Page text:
But there are obvious questions. These are just four protected rivers. The globe contains tens of thousands of named rivers, and millions of smaller streams. Does each need its own legal personality to be protected by law? And, in the real world, how will these laws likely fare? What country, what court, what judges, lawyers, and juries will decide? All influence law’s actual application far more than the language used to write it. Even if ill intent, corruption, and malfeasance could somehow be avoided in the courtroom, what exactly is a river’s interest? Who or what determines it? What is “the river” anyway? Where does it begin and end? Are its tributaries included? If so, all, even the smallest or most ephemeral? The glaciers and snowfields that feed it? The underground aquifers that connect to it? Its native species only, or those introduced? Its commercial fishers, or recreational or subsistence ones? Its hydropower users or irrigators? The tangles are infinite.

Law, it turns out, has a troubled track record when it comes to protecting water, which is not a thing, but a flow, a process, infinitely mixed with others, at all levels of the physical and the cultural, and impossible to disengage from them.

A couple of recent examples from my home state are unfortunately apropos. California has among the strongest protective environmental statutes in the US, many of which predate the federal statutes that reinforce and backstop them, including its own Coastal Act, Endangered Species Act, Clean Water Act, Wild and Scenic Rivers Act, and multiple clean air laws. Together with the federal statutes and the similarly doubled state and federal science and enforcement agencies that administer them, they make up possibly the most powerful legal environmental protection apparatus on the planet. And yet none of it has helped, beyond the margins, to stem the catastrophic decline of California’s waters.

The Colorado River flows through seven American states, including the far eastern edge of California, and two Mexican ones, draining one twelfth of the US, including most of its deserts, into Mexico’s Sea of Cortez. It is said to be crucial to the lives of 40 million people and to a good chunk of the nation’s economy. There are many claims to it: from states, cities, farmers, Indian tribes, industries, and interest groups, including powerful environmental advocates. It is the most dammed, channelled, and engineered river on Earth, with scores of truly large dams, scores more only somewhat smaller ones, and thousands of miles of aqueducts and canals. It is also the most intensively managed and regulated, enveloped in layers of bureaucratic administration governed by science and by law. The Law of the River, the stack of documents that governs the Colorado River system, literally reaches from floor to ceiling. It has not saved the river from being the most litigated in the world (quite the opposite, probably); nor from being the most dysfunctional. The river is diverted multiple times outside its own natural basin, pumped uphill, through tunnels and aqueducts, dropped through turbines, and transformed for much of its length into a chain of slack, nearly lifeless reservoirs which function as giant evaporation tanks, burning off a tenth of the river’s flow every year under the desert sun. So little remains that the river hasn’t reached its outlet to the sea more than a couple of times in nearly 60 years, reducing what was once a million-acre wetland at its delta to barren sand. Its spectacularly unique biodiversity is hurtling to extinction. All of this, so that 85 per cent of its water can be poured on desert farmlands, evaporating to leave a legacy of salt- and chemical-poisoned badlands that taxpayers must somehow “fix”. Half of that vast flow is used to grow alfalfa (cattle feed), a crop of so little value that quantities are shipped to China, (in what would otherwise be empty returning shipping containers previously filled with electronics, sneakers, and toys), to feed that country’s growing taste for beef.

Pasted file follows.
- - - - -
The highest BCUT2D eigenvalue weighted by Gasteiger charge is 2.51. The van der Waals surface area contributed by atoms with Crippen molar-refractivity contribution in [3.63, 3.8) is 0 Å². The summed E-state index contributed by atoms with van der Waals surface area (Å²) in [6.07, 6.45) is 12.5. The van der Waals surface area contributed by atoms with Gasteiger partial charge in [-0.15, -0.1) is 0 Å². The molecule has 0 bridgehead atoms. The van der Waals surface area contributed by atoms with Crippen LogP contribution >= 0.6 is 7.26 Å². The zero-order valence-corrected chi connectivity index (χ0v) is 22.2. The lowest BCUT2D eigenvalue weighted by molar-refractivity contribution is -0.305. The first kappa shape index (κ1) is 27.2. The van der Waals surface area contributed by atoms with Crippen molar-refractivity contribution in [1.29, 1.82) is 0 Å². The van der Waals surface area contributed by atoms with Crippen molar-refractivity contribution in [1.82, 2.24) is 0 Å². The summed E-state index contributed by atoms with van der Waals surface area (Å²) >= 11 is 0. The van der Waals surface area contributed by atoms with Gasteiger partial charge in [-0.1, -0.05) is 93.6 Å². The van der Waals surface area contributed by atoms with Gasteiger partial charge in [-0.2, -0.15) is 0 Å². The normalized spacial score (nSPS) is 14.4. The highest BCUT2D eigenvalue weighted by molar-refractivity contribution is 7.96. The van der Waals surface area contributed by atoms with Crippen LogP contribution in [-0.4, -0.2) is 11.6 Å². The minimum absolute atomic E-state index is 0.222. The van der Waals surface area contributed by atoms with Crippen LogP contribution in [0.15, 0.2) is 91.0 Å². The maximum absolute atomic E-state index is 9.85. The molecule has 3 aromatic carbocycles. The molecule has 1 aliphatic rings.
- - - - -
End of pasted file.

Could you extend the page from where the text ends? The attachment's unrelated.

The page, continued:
Law has a troubled track record when it comes to protecting water, which is not a thing, but a flow, a process, infinitely mixed with others, at all levels of the physical and the cultural, and impossible to disengage from them

Now, as the American Southwest dries and heats, thin snowpacks stained with blown dust evaporate early, runoff and reservoir levels yearly probe new historic lows, and region-wide anxiety spikes as the entire Colorado River system enters free-fall, threatening, we are warned, the economy and wellbeing of tens of millions. Stakeholders wrangle in endless emergency meetings to find a solution. And yet the simplest, largest, most obvious solution – stopping growing cattle feed for China in the California desert – isn’t on the table. The largest single water apportionment on the river, roughly ten times what Los Angeles, the second-largest city in the US, uses in a year, goes to just 400 farmers in the hottest desert in the country. But their water “right” is legally senior to that of the other 39,999,600 people who rely on it, and so is considered untouchable.